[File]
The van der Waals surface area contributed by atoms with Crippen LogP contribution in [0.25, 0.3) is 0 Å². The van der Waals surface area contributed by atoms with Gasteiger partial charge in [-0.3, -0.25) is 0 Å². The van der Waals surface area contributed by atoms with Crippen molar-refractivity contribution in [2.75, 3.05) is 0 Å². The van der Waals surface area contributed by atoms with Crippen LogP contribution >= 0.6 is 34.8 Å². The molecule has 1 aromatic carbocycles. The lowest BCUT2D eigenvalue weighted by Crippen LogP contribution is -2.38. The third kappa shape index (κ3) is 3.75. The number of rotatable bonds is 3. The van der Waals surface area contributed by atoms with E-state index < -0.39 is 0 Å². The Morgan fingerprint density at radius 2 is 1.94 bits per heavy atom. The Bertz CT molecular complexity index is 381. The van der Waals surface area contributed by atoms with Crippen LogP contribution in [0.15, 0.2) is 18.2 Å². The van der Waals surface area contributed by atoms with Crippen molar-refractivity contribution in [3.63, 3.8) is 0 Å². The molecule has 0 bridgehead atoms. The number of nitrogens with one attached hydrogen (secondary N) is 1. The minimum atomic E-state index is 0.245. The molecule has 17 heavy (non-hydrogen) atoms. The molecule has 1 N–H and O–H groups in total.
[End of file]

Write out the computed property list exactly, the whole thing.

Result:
The van der Waals surface area contributed by atoms with Crippen LogP contribution in [0.25, 0.3) is 0 Å². The van der Waals surface area contributed by atoms with Gasteiger partial charge in [-0.3, -0.25) is 0 Å². The van der Waals surface area contributed by atoms with Crippen molar-refractivity contribution in [2.75, 3.05) is 0 Å². The van der Waals surface area contributed by atoms with Crippen LogP contribution >= 0.6 is 34.8 Å². The molecule has 1 aromatic carbocycles. The lowest BCUT2D eigenvalue weighted by Crippen LogP contribution is -2.38. The third kappa shape index (κ3) is 3.75. The number of rotatable bonds is 3. The van der Waals surface area contributed by atoms with E-state index < -0.39 is 0 Å². The Morgan fingerprint density at radius 2 is 1.94 bits per heavy atom. The Bertz CT molecular complexity index is 381. The van der Waals surface area contributed by atoms with Crippen LogP contribution in [0.15, 0.2) is 18.2 Å². The van der Waals surface area contributed by atoms with Crippen molar-refractivity contribution in [3.63, 3.8) is 0 Å². The molecule has 0 bridgehead atoms. The number of nitrogens with one attached hydrogen (secondary N) is 1. The minimum atomic E-state index is 0.245. The molecule has 17 heavy (non-hydrogen) atoms. The molecule has 1 N–H and O–H groups in total.